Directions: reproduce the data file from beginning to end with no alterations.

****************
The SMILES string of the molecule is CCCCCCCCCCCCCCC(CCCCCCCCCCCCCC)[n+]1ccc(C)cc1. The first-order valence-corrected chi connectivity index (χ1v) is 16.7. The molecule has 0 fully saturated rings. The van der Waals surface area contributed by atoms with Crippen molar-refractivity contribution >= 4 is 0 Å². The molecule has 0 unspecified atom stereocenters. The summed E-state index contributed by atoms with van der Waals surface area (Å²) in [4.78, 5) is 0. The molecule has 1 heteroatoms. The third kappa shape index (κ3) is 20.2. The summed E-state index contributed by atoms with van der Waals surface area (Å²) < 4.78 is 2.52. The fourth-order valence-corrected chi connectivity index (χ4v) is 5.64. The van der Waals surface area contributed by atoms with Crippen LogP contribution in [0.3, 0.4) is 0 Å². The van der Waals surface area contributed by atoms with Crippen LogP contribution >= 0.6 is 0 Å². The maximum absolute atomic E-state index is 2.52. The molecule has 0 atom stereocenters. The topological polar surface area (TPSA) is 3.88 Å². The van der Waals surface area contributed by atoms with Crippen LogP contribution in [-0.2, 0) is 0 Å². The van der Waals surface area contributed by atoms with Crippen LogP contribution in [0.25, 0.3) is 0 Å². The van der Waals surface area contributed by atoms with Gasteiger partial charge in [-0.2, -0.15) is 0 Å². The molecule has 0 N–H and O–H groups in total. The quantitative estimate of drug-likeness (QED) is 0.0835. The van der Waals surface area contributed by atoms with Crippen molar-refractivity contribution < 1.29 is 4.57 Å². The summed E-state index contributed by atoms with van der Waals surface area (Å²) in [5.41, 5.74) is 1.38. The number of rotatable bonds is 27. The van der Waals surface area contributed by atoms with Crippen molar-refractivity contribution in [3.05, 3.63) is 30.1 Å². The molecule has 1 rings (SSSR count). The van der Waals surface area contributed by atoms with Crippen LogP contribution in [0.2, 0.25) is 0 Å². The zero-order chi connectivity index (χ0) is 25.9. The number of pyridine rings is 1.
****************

The SMILES string of the molecule is CCCCCCCCCCCCCCC(CCCCCCCCCCCCCC)[n+]1ccc(C)cc1. The first-order valence-corrected chi connectivity index (χ1v) is 16.7. The molecule has 0 fully saturated rings. The van der Waals surface area contributed by atoms with Crippen molar-refractivity contribution >= 4 is 0 Å². The molecule has 0 unspecified atom stereocenters. The summed E-state index contributed by atoms with van der Waals surface area (Å²) in [4.78, 5) is 0. The molecule has 1 heteroatoms. The third kappa shape index (κ3) is 20.2. The summed E-state index contributed by atoms with van der Waals surface area (Å²) < 4.78 is 2.52. The fourth-order valence-corrected chi connectivity index (χ4v) is 5.64. The van der Waals surface area contributed by atoms with Crippen LogP contribution in [0.3, 0.4) is 0 Å². The van der Waals surface area contributed by atoms with Crippen LogP contribution >= 0.6 is 0 Å². The maximum absolute atomic E-state index is 2.52. The molecule has 0 atom stereocenters. The topological polar surface area (TPSA) is 3.88 Å². The van der Waals surface area contributed by atoms with Crippen LogP contribution in [-0.2, 0) is 0 Å². The van der Waals surface area contributed by atoms with Crippen LogP contribution in [0.25, 0.3) is 0 Å². The van der Waals surface area contributed by atoms with Gasteiger partial charge in [-0.2, -0.15) is 0 Å². The molecule has 0 N–H and O–H groups in total. The quantitative estimate of drug-likeness (QED) is 0.0835. The van der Waals surface area contributed by atoms with Crippen molar-refractivity contribution < 1.29 is 4.57 Å². The summed E-state index contributed by atoms with van der Waals surface area (Å²) in [5.41, 5.74) is 1.38. The number of rotatable bonds is 27. The van der Waals surface area contributed by atoms with Crippen molar-refractivity contribution in [3.05, 3.63) is 30.1 Å². The molecule has 1 rings (SSSR count). The van der Waals surface area contributed by atoms with Crippen LogP contribution in [0.2, 0.25) is 0 Å². The zero-order chi connectivity index (χ0) is 25.9. The number of pyridine rings is 1.